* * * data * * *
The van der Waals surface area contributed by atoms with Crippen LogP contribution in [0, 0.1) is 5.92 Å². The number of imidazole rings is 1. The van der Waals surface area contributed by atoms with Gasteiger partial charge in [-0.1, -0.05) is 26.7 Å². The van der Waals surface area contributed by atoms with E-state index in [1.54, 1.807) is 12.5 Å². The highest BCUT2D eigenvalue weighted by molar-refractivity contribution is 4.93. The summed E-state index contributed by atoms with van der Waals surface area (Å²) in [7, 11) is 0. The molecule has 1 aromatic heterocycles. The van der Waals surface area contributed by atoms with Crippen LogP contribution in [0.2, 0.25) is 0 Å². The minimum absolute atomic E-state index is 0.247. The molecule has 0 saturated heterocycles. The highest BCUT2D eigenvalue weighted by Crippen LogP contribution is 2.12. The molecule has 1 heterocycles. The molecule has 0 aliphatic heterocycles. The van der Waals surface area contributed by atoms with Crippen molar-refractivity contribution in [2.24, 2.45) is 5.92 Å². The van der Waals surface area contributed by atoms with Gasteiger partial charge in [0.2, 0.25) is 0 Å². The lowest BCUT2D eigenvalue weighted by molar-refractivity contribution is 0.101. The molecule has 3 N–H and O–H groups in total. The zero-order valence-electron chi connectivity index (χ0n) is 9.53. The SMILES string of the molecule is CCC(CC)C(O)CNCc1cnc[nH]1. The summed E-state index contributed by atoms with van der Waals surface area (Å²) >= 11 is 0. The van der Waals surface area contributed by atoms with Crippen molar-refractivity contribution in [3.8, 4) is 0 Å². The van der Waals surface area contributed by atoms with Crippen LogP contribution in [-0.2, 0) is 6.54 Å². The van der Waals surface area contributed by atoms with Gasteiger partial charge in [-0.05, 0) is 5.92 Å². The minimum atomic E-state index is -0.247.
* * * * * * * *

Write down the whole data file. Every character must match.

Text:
The van der Waals surface area contributed by atoms with Crippen LogP contribution in [0, 0.1) is 5.92 Å². The number of imidazole rings is 1. The van der Waals surface area contributed by atoms with Gasteiger partial charge in [-0.1, -0.05) is 26.7 Å². The van der Waals surface area contributed by atoms with E-state index in [1.54, 1.807) is 12.5 Å². The highest BCUT2D eigenvalue weighted by molar-refractivity contribution is 4.93. The summed E-state index contributed by atoms with van der Waals surface area (Å²) in [7, 11) is 0. The molecule has 1 aromatic heterocycles. The van der Waals surface area contributed by atoms with Crippen LogP contribution in [0.2, 0.25) is 0 Å². The minimum absolute atomic E-state index is 0.247. The molecule has 0 saturated heterocycles. The highest BCUT2D eigenvalue weighted by Crippen LogP contribution is 2.12. The molecule has 1 heterocycles. The molecule has 0 aliphatic heterocycles. The van der Waals surface area contributed by atoms with Crippen molar-refractivity contribution in [2.24, 2.45) is 5.92 Å². The van der Waals surface area contributed by atoms with Gasteiger partial charge in [0.2, 0.25) is 0 Å². The lowest BCUT2D eigenvalue weighted by molar-refractivity contribution is 0.101. The molecule has 3 N–H and O–H groups in total. The zero-order valence-electron chi connectivity index (χ0n) is 9.53. The SMILES string of the molecule is CCC(CC)C(O)CNCc1cnc[nH]1. The summed E-state index contributed by atoms with van der Waals surface area (Å²) >= 11 is 0. The van der Waals surface area contributed by atoms with Crippen molar-refractivity contribution in [3.8, 4) is 0 Å². The van der Waals surface area contributed by atoms with Crippen LogP contribution in [-0.2, 0) is 6.54 Å². The van der Waals surface area contributed by atoms with Gasteiger partial charge in [-0.05, 0) is 5.92 Å². The minimum atomic E-state index is -0.247.